Square (finally) reported its Q4 2015 results today, and they demonstrate solid progress on the key things that matter. For a very quick primer on the keys to Square’s long-term success, see the video embedded below. For more detailed earlier analysis, see this piece and this piece.
Here’s an update on some key areas where Square is making progress. As a reminder, the core transaction processing business has pretty much fixed margins – Square takes a roughly 3% cut of transaction value, and keeps around a third of that (or 1%) as gross profit:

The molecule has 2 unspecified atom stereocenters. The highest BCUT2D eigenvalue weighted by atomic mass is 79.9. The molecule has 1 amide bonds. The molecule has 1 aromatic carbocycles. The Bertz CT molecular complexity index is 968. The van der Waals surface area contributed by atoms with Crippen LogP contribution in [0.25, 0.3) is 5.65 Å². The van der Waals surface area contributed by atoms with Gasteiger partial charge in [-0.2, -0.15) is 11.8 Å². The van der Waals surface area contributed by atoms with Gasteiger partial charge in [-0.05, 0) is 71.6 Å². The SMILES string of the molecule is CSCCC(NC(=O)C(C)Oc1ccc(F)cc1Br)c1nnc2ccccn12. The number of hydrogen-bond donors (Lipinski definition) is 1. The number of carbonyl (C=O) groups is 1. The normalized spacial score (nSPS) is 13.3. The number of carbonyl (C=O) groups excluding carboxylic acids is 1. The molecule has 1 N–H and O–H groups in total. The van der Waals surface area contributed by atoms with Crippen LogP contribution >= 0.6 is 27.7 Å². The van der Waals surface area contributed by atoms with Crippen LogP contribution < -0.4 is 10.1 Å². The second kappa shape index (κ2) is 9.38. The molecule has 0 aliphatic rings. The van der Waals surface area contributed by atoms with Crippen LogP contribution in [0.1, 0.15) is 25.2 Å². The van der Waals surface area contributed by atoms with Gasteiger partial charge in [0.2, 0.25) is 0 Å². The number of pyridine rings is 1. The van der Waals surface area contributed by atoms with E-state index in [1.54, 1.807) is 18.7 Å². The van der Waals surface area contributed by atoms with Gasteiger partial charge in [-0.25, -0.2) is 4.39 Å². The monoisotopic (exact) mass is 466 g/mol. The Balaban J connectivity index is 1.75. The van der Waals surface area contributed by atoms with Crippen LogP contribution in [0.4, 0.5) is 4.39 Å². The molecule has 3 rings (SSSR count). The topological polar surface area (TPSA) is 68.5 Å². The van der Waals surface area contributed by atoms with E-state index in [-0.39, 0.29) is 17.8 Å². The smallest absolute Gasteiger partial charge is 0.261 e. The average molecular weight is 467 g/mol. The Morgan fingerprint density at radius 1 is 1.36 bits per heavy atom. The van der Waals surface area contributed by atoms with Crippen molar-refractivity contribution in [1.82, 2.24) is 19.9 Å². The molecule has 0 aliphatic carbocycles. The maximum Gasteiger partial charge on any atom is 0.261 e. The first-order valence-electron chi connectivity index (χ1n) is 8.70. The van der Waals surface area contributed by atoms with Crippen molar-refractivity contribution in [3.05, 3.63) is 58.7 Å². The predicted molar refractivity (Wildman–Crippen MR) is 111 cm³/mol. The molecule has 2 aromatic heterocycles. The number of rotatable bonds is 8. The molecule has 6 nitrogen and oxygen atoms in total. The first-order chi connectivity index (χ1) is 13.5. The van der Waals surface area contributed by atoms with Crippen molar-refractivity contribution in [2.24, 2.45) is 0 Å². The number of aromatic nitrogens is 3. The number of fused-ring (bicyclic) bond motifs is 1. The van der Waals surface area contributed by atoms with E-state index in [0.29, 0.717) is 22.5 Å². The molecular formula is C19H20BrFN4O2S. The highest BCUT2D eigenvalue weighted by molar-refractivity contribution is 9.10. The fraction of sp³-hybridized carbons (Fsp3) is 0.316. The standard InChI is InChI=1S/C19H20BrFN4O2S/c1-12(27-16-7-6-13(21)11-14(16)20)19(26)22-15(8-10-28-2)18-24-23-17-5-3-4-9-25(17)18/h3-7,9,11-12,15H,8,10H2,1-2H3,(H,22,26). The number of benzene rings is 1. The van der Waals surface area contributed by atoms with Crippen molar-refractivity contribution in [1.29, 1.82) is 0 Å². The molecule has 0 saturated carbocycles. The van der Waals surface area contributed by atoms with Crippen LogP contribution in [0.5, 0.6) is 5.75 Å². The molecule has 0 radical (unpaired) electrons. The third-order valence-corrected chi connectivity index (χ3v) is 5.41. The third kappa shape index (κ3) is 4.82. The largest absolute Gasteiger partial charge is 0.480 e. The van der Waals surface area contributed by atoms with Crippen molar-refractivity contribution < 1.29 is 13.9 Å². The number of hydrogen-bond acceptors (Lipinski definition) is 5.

So, no matter how much Square grows this side of its business, its margins are capped according to standard payment industry rates. However, Square isn’t just sticking to this business, but instead seeks to build an ecosystem around it through software and data products, so far mostly Square Capital (loans to Square payments customers) and Caviar (restaurant services). That business is very highly profitable because it has few incremental costs, and has been growing rapidly:Another positive indicator this quarter was the fact that Square’s renegotiated contract with Starbucks, which was previously a heavy loss maker, broke even in Q4. This deal, which was originally done to drive scale for Square, has always been a drag on the business, but now promises to be much less of one:That also now means that Square’s three smaller reporting segments are collectively profitable on a gross margin level too:To be sure, Square is still loss making overall by every measure but gross margin, but projects to be Adjusted EBITDA positive in 2016 and to start generating margins sometime beyond that. This quarter’s results suggest it’s very much on track for that goal, although it’s still a long way off.